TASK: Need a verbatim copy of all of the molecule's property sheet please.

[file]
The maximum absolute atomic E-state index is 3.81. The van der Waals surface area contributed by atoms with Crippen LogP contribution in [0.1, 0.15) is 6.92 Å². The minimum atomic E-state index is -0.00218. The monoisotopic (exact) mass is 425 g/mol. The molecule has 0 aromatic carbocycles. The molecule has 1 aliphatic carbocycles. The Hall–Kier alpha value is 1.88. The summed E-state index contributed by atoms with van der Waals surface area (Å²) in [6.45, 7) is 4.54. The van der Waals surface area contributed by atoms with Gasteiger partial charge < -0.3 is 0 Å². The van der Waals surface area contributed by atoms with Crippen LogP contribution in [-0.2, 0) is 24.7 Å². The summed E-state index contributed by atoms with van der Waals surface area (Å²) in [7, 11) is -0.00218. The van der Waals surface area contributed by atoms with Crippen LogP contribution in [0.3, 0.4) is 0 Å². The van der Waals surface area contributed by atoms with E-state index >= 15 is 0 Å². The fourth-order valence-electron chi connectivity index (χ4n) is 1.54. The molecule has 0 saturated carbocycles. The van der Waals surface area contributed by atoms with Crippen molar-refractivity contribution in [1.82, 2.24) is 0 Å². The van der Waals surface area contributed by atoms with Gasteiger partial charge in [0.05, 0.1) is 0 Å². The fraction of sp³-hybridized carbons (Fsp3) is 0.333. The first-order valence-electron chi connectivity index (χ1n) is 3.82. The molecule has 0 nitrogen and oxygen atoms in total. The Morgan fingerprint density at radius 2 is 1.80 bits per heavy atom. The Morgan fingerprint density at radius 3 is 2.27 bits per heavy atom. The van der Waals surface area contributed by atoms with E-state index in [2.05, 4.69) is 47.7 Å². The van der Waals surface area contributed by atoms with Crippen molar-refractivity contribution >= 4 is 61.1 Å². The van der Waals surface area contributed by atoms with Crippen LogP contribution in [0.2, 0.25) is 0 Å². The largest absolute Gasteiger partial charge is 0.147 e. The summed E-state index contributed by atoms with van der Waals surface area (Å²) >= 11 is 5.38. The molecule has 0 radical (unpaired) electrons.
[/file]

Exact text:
The maximum absolute atomic E-state index is 3.81. The van der Waals surface area contributed by atoms with Crippen LogP contribution in [0.1, 0.15) is 6.92 Å². The minimum atomic E-state index is -0.00218. The monoisotopic (exact) mass is 425 g/mol. The molecule has 0 aromatic carbocycles. The molecule has 1 aliphatic carbocycles. The Hall–Kier alpha value is 1.88. The summed E-state index contributed by atoms with van der Waals surface area (Å²) in [6.45, 7) is 4.54. The van der Waals surface area contributed by atoms with Gasteiger partial charge < -0.3 is 0 Å². The van der Waals surface area contributed by atoms with Crippen LogP contribution in [-0.2, 0) is 24.7 Å². The summed E-state index contributed by atoms with van der Waals surface area (Å²) in [7, 11) is -0.00218. The van der Waals surface area contributed by atoms with Crippen LogP contribution in [0.3, 0.4) is 0 Å². The van der Waals surface area contributed by atoms with E-state index >= 15 is 0 Å². The fourth-order valence-electron chi connectivity index (χ4n) is 1.54. The molecule has 0 saturated carbocycles. The van der Waals surface area contributed by atoms with Crippen molar-refractivity contribution in [1.82, 2.24) is 0 Å². The van der Waals surface area contributed by atoms with Gasteiger partial charge in [0.05, 0.1) is 0 Å². The fraction of sp³-hybridized carbons (Fsp3) is 0.333. The first-order valence-electron chi connectivity index (χ1n) is 3.82. The molecule has 0 nitrogen and oxygen atoms in total. The Morgan fingerprint density at radius 2 is 1.80 bits per heavy atom. The Morgan fingerprint density at radius 3 is 2.27 bits per heavy atom. The van der Waals surface area contributed by atoms with E-state index in [2.05, 4.69) is 47.7 Å². The van der Waals surface area contributed by atoms with Crippen molar-refractivity contribution >= 4 is 61.1 Å². The van der Waals surface area contributed by atoms with Crippen LogP contribution in [0.2, 0.25) is 0 Å². The largest absolute Gasteiger partial charge is 0.147 e. The summed E-state index contributed by atoms with van der Waals surface area (Å²) >= 11 is 5.38. The molecule has 0 radical (unpaired) electrons.